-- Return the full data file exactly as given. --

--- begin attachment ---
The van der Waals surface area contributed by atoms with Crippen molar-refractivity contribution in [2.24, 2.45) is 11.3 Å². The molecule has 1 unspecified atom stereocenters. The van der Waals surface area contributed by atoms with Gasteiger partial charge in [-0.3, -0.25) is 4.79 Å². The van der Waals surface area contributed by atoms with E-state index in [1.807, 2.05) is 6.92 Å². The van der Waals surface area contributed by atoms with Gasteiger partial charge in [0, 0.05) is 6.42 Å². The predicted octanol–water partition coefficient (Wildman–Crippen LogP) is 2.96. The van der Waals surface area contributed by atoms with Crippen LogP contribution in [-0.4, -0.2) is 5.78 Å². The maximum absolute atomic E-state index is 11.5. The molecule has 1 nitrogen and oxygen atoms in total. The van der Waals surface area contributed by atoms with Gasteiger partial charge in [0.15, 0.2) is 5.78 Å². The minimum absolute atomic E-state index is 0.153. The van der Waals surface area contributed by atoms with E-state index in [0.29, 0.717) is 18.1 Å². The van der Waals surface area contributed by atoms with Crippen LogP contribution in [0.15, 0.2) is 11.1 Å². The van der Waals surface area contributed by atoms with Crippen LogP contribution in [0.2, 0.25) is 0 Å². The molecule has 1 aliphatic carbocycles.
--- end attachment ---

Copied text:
The van der Waals surface area contributed by atoms with Crippen molar-refractivity contribution in [2.24, 2.45) is 11.3 Å². The molecule has 1 unspecified atom stereocenters. The van der Waals surface area contributed by atoms with Gasteiger partial charge in [-0.3, -0.25) is 4.79 Å². The van der Waals surface area contributed by atoms with E-state index in [1.807, 2.05) is 6.92 Å². The van der Waals surface area contributed by atoms with Gasteiger partial charge in [0, 0.05) is 6.42 Å². The predicted octanol–water partition coefficient (Wildman–Crippen LogP) is 2.96. The van der Waals surface area contributed by atoms with Crippen LogP contribution in [-0.4, -0.2) is 5.78 Å². The maximum absolute atomic E-state index is 11.5. The molecule has 1 nitrogen and oxygen atoms in total. The van der Waals surface area contributed by atoms with Gasteiger partial charge in [0.15, 0.2) is 5.78 Å². The minimum absolute atomic E-state index is 0.153. The van der Waals surface area contributed by atoms with E-state index in [0.29, 0.717) is 18.1 Å². The van der Waals surface area contributed by atoms with Crippen LogP contribution in [0.15, 0.2) is 11.1 Å². The van der Waals surface area contributed by atoms with Crippen LogP contribution in [0.2, 0.25) is 0 Å². The molecule has 1 aliphatic carbocycles.